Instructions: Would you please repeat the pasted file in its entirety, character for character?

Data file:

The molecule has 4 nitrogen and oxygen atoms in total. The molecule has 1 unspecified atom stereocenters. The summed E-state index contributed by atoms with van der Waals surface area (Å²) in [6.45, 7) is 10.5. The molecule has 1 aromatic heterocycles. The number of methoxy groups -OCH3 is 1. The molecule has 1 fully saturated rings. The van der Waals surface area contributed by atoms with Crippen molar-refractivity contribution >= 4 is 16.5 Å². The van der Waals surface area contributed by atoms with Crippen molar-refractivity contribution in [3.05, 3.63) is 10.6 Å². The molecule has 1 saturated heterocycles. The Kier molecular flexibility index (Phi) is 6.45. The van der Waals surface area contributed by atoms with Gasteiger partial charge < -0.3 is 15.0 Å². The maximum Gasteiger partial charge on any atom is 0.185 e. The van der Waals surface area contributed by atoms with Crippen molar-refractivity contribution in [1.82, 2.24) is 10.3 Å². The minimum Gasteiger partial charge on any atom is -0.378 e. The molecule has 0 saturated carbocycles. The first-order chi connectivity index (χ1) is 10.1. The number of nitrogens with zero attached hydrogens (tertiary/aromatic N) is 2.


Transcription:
The molecule has 4 nitrogen and oxygen atoms in total. The molecule has 1 unspecified atom stereocenters. The summed E-state index contributed by atoms with van der Waals surface area (Å²) in [6.45, 7) is 10.5. The molecule has 1 aromatic heterocycles. The number of methoxy groups -OCH3 is 1. The molecule has 1 fully saturated rings. The van der Waals surface area contributed by atoms with Crippen molar-refractivity contribution >= 4 is 16.5 Å². The van der Waals surface area contributed by atoms with Crippen molar-refractivity contribution in [3.05, 3.63) is 10.6 Å². The molecule has 1 saturated heterocycles. The Kier molecular flexibility index (Phi) is 6.45. The van der Waals surface area contributed by atoms with Gasteiger partial charge < -0.3 is 15.0 Å². The maximum Gasteiger partial charge on any atom is 0.185 e. The van der Waals surface area contributed by atoms with Crippen molar-refractivity contribution in [1.82, 2.24) is 10.3 Å². The minimum Gasteiger partial charge on any atom is -0.378 e. The molecule has 0 saturated carbocycles. The first-order chi connectivity index (χ1) is 10.1. The number of nitrogens with zero attached hydrogens (tertiary/aromatic N) is 2.